From: Mike Masnick (firstname.lastname@example.org)
Date: Tue Oct 24 2000 - 01:21:05 PDT
I always knew I hung out with the bad crowd... The article claims that
nearly 39% of those studied had "problems" in their pasts.
Dotcom executives 'more likely to have dark pasts'
By Caroline Daniel in London
Published: October 23 2000 20:45GMT | Last Updated: October 24 2000 02:52GMT
Internet executives are four times more likely to have "unsavoury
backgrounds" than executives from other industries, according to an
investigation by Kroll Associates, the corporate security company.
The research findings are likely to add to concerns about the dotcom sector
which has been hit by doubts about its viability.
It also underlines how far the rapid pace of internet investing - which has
eroded traditional business practices, such as background checks on
employees and close financial scrutiny - have helped create an amenable
climate for potential fraudsters.
Over the past six months Kroll carried out 70 due diligence background
investigations of internet executives and board members. About 39 per cent
- or 27 people - were found to have problems. Kroll typically expects
problems in 10 per cent of cases.
The problems unearthed in the worldwide investigation included: violations
of Securities and Exchange Commission rules, insurance fraud, undisclosed
bankruptcies, frauds committed overseas and even links to organised crime.
Ernie Brod, executive managing director of Kroll's New York office, said:
"The whole effort has been to move at internet speed, which has meant not
stopping to do careful checks on employees, or putting in place internal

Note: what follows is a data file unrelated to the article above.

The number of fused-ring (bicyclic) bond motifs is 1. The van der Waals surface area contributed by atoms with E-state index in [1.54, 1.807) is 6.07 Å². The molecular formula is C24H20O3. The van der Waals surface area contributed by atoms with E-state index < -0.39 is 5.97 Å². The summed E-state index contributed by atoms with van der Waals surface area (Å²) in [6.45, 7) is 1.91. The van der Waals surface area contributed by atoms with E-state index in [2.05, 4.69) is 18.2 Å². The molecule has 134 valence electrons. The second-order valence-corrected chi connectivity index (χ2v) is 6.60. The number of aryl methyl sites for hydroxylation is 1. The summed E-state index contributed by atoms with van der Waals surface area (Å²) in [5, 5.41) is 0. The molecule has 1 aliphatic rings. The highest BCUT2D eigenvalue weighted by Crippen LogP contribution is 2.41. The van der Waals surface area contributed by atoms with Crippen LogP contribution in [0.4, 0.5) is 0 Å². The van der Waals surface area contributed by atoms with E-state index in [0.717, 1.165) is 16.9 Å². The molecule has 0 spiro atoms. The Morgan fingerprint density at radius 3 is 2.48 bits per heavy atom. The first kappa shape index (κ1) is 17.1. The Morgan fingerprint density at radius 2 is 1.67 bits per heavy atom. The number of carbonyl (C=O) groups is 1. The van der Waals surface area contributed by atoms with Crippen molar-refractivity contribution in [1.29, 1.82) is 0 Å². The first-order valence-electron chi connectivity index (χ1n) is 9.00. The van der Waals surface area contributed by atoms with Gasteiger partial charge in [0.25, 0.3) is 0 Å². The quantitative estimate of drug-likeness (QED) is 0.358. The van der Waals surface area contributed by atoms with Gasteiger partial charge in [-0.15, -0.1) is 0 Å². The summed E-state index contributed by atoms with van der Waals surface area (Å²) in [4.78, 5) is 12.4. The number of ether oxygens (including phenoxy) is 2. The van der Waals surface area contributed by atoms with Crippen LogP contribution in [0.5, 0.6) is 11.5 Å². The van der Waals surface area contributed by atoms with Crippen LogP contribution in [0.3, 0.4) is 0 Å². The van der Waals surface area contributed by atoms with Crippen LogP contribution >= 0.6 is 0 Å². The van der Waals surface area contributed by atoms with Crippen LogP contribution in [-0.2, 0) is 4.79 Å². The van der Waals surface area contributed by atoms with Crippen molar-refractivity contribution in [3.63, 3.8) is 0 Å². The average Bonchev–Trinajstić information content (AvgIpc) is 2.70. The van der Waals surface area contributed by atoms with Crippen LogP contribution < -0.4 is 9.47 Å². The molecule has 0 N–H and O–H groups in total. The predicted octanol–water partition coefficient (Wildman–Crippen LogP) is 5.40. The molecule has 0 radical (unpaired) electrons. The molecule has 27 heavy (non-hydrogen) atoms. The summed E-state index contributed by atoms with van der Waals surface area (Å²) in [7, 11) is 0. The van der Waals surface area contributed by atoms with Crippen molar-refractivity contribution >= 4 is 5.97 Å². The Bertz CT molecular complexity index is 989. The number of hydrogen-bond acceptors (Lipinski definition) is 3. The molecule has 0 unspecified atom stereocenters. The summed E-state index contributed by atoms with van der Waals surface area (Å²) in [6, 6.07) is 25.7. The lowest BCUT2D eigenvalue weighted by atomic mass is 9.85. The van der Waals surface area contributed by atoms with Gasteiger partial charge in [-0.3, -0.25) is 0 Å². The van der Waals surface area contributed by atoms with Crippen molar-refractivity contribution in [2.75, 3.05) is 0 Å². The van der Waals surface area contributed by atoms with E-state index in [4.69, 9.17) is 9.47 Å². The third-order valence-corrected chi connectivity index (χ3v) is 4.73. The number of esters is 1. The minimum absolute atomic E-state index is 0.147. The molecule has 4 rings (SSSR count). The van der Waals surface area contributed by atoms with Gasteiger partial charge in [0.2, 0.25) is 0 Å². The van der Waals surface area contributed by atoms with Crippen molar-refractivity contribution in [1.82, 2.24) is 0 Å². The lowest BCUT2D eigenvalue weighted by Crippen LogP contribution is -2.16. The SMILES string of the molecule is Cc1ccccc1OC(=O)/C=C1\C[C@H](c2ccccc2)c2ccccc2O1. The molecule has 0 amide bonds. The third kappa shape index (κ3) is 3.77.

auditing or security. This is ready-made for those who know how to take
advantage of these things."
One of the most extreme cases concerned a dotcom company in the US which
had received an unsolicited investment offer and wanted to know more about
the two potential backers.
"Then the people who offered to invest were murdered. In the course of the
law enforcement investigation they found the two were connected to penny
stocks promotional scams and with organised crime," Mr Brod said.
Kroll says it is not surprised by the findings of its investigation. Many
dotcoms have not formally appointed finance directors or embraced
traditional forms of corporate governance, such as holding regular board
meetings to monitor decisions and the flow of money.
Kroll, the world's best known business intelligence agency, decided to
conduct the investigation earlier this year after picking up anecdotal
evidence from its consultants that a high proportion of cases of misconduct
were at dotcoms.
Most of the cases Kroll identified did not concern inexperienced young
management teams, who frequently run dotcoms. "Many are too young to have
much of an unsavoury background or any kind of background," said Mr Brod.
Instead there were more problems with "grey beards" - older executives
brought in to add stature to the company.
"I refer to these people as vampire investors. Maybe they put a couple of
bucks in, then they lick their lips at the opportunity and suck exorbitant
consulting fees out of them, or put their relatives on the payroll," said
Mr Brod. Kroll said more clients were now requesting checks on employees.
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